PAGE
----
Banks seeking to help turn around borrower companies should not merely extend life support to businesses doomed to fail, reappointed Financial Services Minister Heizo Takenaka said.

“If revitalization means postponing revitalization, we have no revitalization,” Takenaka said. “We must instruct banks and keep a close watch on them to make sure of this.”

Takenaka’s statement is a warning to big banks to make sure heavy borrowers turn losses into gains, and to stop new loans if debtors fall short of their promises.

Banks in the past have continued to pledge new loans to struggling large borrowers that are also big employers.

The seven largest banks and banking groups last year issued aid worth roughly 2 trillion yen to ailing borrowers in exchange for restructuring plans and projected profits. The aid, constituting some 60 percent of the banks’ operating profits, included 1.3 trillion yen in debt forgiveness.

Conservative politicians argue that allowing these companies to fail would cause massive unemployment. But structural reforms can create much-needed jobs in regional economies, Takenaka said.

One such reform is channeling more business opportunities from the public sector to the private sector. This would lighten the burden on government coffers, reduce wasteful allocations of funds and create new jobs, he said.

“We must free up enterprises that have been monopolized by the public sector,” he said, noting that almost one-third of Japan’s gross domestic product is produced by the public sector.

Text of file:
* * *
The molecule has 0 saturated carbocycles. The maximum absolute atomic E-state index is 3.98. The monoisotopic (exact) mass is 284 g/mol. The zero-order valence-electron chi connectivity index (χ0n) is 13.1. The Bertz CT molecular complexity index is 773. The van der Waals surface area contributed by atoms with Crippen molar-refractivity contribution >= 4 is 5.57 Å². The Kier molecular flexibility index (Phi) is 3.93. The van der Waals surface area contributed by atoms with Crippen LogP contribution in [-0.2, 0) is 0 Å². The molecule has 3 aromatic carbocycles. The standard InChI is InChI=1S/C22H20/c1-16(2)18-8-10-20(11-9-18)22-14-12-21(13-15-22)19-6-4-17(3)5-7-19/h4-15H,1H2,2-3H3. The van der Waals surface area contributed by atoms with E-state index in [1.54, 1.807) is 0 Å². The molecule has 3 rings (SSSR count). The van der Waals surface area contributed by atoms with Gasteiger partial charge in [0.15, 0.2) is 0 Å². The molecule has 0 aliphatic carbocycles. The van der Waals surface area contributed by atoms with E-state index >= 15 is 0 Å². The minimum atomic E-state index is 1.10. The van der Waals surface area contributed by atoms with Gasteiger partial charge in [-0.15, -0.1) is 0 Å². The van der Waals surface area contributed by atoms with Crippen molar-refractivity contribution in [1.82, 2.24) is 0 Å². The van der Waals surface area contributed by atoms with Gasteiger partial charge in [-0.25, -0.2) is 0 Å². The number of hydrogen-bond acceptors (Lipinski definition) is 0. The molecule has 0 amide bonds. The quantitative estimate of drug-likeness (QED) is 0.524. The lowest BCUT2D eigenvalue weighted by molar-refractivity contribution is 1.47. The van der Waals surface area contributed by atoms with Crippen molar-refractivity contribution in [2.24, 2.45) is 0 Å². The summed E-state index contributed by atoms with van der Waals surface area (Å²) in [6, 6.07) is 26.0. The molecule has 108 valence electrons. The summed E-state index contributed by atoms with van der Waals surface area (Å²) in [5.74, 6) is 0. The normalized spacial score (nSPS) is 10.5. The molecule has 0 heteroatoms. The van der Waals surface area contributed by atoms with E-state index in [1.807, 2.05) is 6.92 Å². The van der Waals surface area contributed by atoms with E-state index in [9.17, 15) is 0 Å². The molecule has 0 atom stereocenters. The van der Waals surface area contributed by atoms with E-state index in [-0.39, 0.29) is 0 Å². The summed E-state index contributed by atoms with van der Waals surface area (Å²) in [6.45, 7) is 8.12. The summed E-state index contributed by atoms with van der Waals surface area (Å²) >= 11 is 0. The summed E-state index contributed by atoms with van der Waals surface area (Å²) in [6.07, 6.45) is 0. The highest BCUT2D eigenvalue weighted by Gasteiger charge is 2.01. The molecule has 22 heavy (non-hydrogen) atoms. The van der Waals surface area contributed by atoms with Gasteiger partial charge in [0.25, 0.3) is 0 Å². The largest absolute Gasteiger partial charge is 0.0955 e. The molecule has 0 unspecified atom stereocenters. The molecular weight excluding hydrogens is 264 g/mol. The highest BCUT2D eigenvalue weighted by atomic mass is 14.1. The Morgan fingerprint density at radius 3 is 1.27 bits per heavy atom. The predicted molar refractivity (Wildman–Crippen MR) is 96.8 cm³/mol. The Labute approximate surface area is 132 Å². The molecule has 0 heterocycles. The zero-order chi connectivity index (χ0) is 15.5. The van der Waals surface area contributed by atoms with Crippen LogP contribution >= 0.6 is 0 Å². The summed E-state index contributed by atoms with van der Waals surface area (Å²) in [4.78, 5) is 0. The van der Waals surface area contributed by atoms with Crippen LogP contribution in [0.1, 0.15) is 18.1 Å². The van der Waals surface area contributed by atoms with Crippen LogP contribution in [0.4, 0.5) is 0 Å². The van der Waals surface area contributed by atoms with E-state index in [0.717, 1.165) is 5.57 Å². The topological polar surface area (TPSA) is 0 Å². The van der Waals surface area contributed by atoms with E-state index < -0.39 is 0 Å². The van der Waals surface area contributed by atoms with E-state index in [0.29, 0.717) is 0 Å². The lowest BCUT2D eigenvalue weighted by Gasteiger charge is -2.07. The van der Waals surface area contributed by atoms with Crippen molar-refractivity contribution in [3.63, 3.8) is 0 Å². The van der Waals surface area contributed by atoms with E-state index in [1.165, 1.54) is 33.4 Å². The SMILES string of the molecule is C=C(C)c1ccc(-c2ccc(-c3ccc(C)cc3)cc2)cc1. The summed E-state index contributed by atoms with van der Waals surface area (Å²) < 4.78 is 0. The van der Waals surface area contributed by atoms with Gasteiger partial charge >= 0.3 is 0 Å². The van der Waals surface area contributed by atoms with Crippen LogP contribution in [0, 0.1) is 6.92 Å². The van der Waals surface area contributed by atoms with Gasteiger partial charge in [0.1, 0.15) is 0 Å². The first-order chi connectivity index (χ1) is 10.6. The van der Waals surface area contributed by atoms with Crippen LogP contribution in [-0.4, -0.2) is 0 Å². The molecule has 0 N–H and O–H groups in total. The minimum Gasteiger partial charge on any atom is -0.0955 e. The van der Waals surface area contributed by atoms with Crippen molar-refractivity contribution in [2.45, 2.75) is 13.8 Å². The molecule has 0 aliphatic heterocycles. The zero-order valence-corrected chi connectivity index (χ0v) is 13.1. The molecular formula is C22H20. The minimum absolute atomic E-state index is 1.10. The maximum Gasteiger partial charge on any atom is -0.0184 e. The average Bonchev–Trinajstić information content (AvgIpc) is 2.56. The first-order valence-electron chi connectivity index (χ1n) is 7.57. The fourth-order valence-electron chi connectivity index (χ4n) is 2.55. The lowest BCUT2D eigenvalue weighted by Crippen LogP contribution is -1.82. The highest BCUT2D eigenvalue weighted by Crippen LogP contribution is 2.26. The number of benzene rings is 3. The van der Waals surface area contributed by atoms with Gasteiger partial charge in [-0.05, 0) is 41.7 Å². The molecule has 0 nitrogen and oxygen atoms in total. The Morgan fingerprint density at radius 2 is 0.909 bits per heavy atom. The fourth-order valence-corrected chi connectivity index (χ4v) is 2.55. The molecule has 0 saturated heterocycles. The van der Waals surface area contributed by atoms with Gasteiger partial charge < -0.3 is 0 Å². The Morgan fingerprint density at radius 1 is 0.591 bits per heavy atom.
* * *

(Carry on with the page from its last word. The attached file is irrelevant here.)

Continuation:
Takenaka suggested that jobs could be created by “outsourcing” some local government services, apparently including over-the-counter services for residents.

“Macroeconomic indicators show signs of growth,” he said. “Now is our chance — right now.”

The very symbol of this movement will be privatizing Japan’s enormous postal services, which include mail delivery, savings and life insurance, he stressed.

Takenaka, who leads the Financial Services Agency and is also in charge of economic and fiscal policy, has been asked to draft a blueprint for postal reform by next fall.

There is a major road block in Takenaka’s path — the posts minister, Taro Aso, who has voiced skepticism over the privatization timetable and in the past has urged Prime Minister Junichiro Koizumi to sack Takenaka.

“Love is not a concept that exists in economics,” the economist said when asked whether he is loved or hated for pushing forward structural reforms. “But people who seriously worry about the future of this country understand why these reforms are necessary.

“It feels like we’ve made it to the third station (on a line with 10), at the foot of a mountain. We can see how far we need to go to get to the top, but the actual climbing starts now.”

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